print PRINT

SECURITY > Self-Defense Forces

MSDF destroyer Izumo prepares for new role as aircraft carrier

  • September 4, 2019
  • , The Asahi Shimbun , 4:25 p.m.
  • English Press

The Maritime Self-Defense Force’s largest destroyer is going through changes–chief among them a retrofit of the deck that will enable not only helicopters, but also fixed-wing aircraft to take off and land.


The government is moving forward with the plan, having earmarked costs related to needed repairs for such capabilities in its fiscal 2020 budget request.


The retrofit will effectively turn the Izumo into an aircraft carrier, although there are some concerns that its new role could diminish or even contradict some of its originally intended functions.


An Asahi Shimbun reporter boarded the Izumo in late June for six days during its joint training exercises off the coast of the Southeast Asian nation of Brunei, which faces the South China Sea.


The nation was the fourth port of call for the Izumo during what would become an approximately 70-day journey.


During the exercises with a Brunei Navy patrol ship, similar to those held with the navies of other neighboring countries since late April, the Izumo took part in various formations.


In the background of such activities is the presence of China and its aggressive moves in the South China Sea, including the construction of military installations.


The Izumo also engaged in the first-ever joint training exercise with Japan Coast Guard ships in the South China Sea.

Rear Adm. Hiroshi Egawa, the commander of the Yokosuka-based Escort Flotilla 1, oversaw the joint exercises.


“It’s extremely difficult for a single nation to stabilize this very wide area and to guard against any unilateral change in the status quo,” Egawa said. “Cooperation with the various navies in the region will be key.”


The Izumo had a crew of about 470, and not all members belonged to the MSDF. About 30 members of the Ground SDF’s Amphibious Rapid Deployment Brigade, established last year, joined the destroyer on its latest missions.


Maj. Yasukazu Tanaka, 47, who led the GSDF contingent, said, “The terminology used on a daily basis is totally different from what we are used to.”


When the Izumo was commissioned in 2014, it already had a flat deck to allow patrol helicopters to land and take off. The ship was large enough to hold up to seven such choppers.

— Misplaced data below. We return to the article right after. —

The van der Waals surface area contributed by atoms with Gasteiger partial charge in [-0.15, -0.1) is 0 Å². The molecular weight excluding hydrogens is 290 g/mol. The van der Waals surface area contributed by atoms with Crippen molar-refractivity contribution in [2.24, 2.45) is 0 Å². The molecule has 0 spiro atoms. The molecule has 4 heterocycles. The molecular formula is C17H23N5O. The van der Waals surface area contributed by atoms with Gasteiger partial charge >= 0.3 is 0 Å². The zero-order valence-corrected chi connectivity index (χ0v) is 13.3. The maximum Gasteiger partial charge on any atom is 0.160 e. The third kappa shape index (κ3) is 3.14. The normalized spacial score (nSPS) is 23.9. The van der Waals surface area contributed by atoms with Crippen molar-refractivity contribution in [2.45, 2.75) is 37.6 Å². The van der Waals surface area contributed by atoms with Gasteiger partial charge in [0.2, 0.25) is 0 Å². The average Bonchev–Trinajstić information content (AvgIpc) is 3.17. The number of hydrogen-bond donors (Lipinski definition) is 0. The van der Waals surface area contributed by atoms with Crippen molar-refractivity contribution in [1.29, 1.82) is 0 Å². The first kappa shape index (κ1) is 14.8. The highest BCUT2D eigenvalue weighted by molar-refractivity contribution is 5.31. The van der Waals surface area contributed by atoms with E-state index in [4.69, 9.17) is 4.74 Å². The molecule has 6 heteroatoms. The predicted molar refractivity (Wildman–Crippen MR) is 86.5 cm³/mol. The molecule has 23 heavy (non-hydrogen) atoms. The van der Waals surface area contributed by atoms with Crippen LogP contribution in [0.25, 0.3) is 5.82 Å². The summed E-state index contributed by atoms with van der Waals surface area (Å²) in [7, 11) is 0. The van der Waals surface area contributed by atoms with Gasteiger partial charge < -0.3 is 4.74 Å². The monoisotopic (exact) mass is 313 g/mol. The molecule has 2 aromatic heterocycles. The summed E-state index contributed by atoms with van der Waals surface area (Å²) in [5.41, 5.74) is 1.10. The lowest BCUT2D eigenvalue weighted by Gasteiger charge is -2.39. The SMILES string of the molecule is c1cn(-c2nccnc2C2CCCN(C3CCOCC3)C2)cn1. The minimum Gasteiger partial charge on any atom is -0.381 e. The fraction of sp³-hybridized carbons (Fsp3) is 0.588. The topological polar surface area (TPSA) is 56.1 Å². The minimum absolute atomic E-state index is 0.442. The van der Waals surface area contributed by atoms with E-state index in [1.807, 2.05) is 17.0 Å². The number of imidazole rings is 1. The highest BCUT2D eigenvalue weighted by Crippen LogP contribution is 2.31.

However, it is now being retrofitted to allow short take-off and vertical landing aircraft to use the ship.


Although the government formally decided on the retrofitting plan toward the end of 2018, Defense Minister Takeshi Iwaya took pains to explain that such a vessel would not constitute an attack aircraft carrier, which would run counter to the pacifist principles of the Constitution.


Some believe otherwise, however. Gen. David Berger, the commandant of the U.S. Marine Corps, said the main objective of upgrading the Izumo was to allow for U.S. Marine pilots to land on MSDF ships at the same time that SDF pilots were allowed to land on U.S. Navy carriers.


However, some high-ranking MSDF officers are worried about fostering personnel capable of landing fixed-wing aircraft because of how different it is from piloting helicopters.


Another officer raised concerns that the MSDF’s ability to search for enemy submarines–a major role of the patrol copters initially based on the Izumo–would be compromised.


Capt. Katsuyoshi Motoyama, commander of the Izumo, was very careful in explaining the future role of his ship.


“I believe that various studies will have to be conducted to successfully incorporate new functions that were neither included nor even considered in the initial design of the ship,” he said.


Tatsuo Tomono, who is in charge of preparing meals for the crew, said his biggest worry is trying to meet the different preferences of crew members.


While curry is offered on Fridays, as per MSDF tradition, he said, “We prepare a mild version and then provide seasoning so that members can adjust it to their liking.”


A handful of technological advantages will add convenience to life on the ship, including a Wi-Fi area so crew members can connect to the Internet and e-mail family and friends using their devices.


A veteran crew member said, “We no longer live in a time, as in the past, when we were incommunicado once we left port.”

As part of efforts to make sea life with the MSDF more attractive to younger people, the Izumo also has vending machines offering everything from juice and tea to ice cream.


By YOSHITAKA ITO/ Staff Writer


  • Ambassador
  • Ukraine
  • COVID-19
  • Trending Japan